OUR LADY OF EUROPE
A True Story
When I was 12, I saw Europe.
It was 1985. We were stationed in France for three years while my father performed scientific work on behalf of NOAA. It was an irregular situation since France left NATO years before. My parents immediately recognized the opportunity for what it was – spectacular. After navigating around a destination change to the Everglades, my father left to start his new job. Then my mother packed up the house in Seattle. Before we knew it, we boarded a TWA flight bound for Paris.
My mother quickly instituted a new family mantra: “We’re in Europe. We’re going to see Europe!” And by George, we saw Europe. Remarkably, that was all but five countries in three years.
And that is why I saw Europe from the backseat of a blue Volvo 240 GL.
Within a week of arriving in the suburbs of Paris, we took an overnight train north. The train loaded onto a ferry, and a day later we found ourselves at the Volvo factory in Gothenburg, Sweden. It was there we picked up our beautiful car, the Tank.
Order was established quickly. My father drove. My mother never sat in the backseat. I always sat on the right side in the back while my brother sat on the left. The seat was covered with comfortable dark blue material. If I scooted down a few inches, my head would comfortably rest against the top edge of the backseat. It was the perfect place to take one of those languid teenage naps. At least, until my brother woke me up. Or we arrived.
On weekends and French holidays, we would load into the Tank and take off. Sooner or later, my brother and I would get hungry. We took a cue from the VHS recordings friends sent us of “The Cosby Show” and “Family Ties” and act like the immature American teenagers we were. We would sing one of the McDonald’s theme songs ad nauseum until my parents capitulated or my mother threatened us. To this day, “Two all beef patties, special sauce, lettuce, cheese…” takes me right back to my spot in the Tank as my brother and I bonded in mutual conspiracy. But most of the time, we would plug our headphones into individual cassette-playing boomboxes that rested in the middle seat between us and listen to music. They were soon replaced by newly released Sony Walkmans. My parents would pay for blissful silence at any price.
Once a month we would drive from Paris to Chievres Air Force Base in Belgium to buy staples unavailable in Paris, like Iceberg lettuce and peanut butter. (All of us now prefer the ever-so-French Spring Mix and ham.) We always came back with piles of books and magazines. Best of all, we got to pick out new music. My father used to joke that the Tank dragged all the way home on trip south. To be certain, my brother and I always rested our feet on flats of sodas and canned string beans. We didn’t care. We were lost in the latest issue of X-Men or Sweet Valley High novelette.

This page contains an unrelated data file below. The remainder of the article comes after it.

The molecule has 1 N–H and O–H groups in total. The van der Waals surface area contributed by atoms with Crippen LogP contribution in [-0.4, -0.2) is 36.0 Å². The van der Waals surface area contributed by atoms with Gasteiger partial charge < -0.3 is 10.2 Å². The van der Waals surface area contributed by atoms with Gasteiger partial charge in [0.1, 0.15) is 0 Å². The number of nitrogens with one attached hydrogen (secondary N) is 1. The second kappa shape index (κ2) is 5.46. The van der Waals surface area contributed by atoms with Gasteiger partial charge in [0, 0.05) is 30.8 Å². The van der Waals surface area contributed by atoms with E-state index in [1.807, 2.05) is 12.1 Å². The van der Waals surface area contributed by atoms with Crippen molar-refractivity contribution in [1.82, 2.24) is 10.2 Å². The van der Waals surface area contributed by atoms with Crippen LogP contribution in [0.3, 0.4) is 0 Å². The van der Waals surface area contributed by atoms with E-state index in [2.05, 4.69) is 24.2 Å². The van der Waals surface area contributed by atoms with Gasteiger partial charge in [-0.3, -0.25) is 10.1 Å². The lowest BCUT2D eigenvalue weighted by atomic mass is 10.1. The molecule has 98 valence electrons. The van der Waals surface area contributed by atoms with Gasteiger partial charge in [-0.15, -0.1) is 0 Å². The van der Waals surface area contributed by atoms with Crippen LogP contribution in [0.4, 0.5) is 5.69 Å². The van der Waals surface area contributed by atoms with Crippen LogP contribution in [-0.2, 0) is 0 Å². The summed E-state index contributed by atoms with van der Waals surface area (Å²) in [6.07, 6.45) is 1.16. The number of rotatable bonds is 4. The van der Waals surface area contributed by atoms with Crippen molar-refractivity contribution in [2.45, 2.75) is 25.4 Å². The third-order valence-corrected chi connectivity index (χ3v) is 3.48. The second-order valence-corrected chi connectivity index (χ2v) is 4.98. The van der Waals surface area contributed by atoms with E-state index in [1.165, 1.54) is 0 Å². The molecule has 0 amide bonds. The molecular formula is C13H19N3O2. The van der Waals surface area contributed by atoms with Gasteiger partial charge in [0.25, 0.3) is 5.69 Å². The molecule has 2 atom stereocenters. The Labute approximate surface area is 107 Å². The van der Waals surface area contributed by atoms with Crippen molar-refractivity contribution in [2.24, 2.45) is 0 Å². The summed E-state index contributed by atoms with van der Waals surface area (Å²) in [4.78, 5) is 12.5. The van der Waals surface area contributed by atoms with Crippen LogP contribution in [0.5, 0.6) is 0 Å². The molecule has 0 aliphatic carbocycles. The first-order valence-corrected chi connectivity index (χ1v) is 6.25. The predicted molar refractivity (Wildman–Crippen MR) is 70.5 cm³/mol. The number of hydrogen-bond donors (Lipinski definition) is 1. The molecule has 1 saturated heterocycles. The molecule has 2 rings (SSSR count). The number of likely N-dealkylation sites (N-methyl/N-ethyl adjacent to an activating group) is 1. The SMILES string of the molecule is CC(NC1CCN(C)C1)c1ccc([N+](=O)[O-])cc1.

We also learned how to drive from the backseat.
My mother developed a particular style of driving as offense against crazy drivers. At the time, France had a very long and labored driving requirement to receive a driver’s license. Despite the significant obstacles to obtaining one, it still resulted in many drivers who couldn’t drive. They would pile into their tiny cars: the Citroens, Renaults, Fiats, and drive like bats out of hell. Sorry, is that a line? They would cut in from a 90 degree angle, all the while gesturing madly through the window. My mother, of stout Scandinavian stock by way of Montana, decided this was a bunch of nonsense. She developed a technique to use in these situations. If another driver attempted to engage personally in an inappropriate fashion from the right, she would stare at their front left tire. Before long the other driver would glance at it as if to see what was wrong. Now, it is impossible to see the front left tire from the driver’s position behind the steering wheel, yet this never stopped the attempts to see it. From my superior position in the backseat, I was fascinated. From my father’s position, it was a way to edge the Tank up a bit further when the opening came and block that ridiculous person from cutting in. Make no mistake, driving in France was all sport.
Then there was the rest of Europe. Winding down from the Eagle’s Nest, the Tank sheltered us through a fierce hailstorm that caused millions of dollars of damages in Germany. On our frequent visits to that country, we often encountered fog. My father would pop the high beams on and we’d watch out the front window in silence for tail lights to materialize in front of us. We spent one afternoon in a party on a highway when we made the mistake of leaving for Italy on August 1st during the continental pilgrimage south. Our trusty Tank was not one of the lesser vehicles that overheated and died on that highway.
Eventually we moved back to the United States. The Tank was shipped to our new home in Virginia. A few years later, my parents moved back to France. They took a new black Volvo sedan with them. My brother inherited the Tank. It ferried college kids and empty fast food wrappers to and fro. One day it finally died. The Tank had escorted my family across a kazillion miles of road safely.
The Tank is long gone but the memories remain. There were five of us on our grand adventure – my family of four and ou dear Tank. She was our Lady of Europe.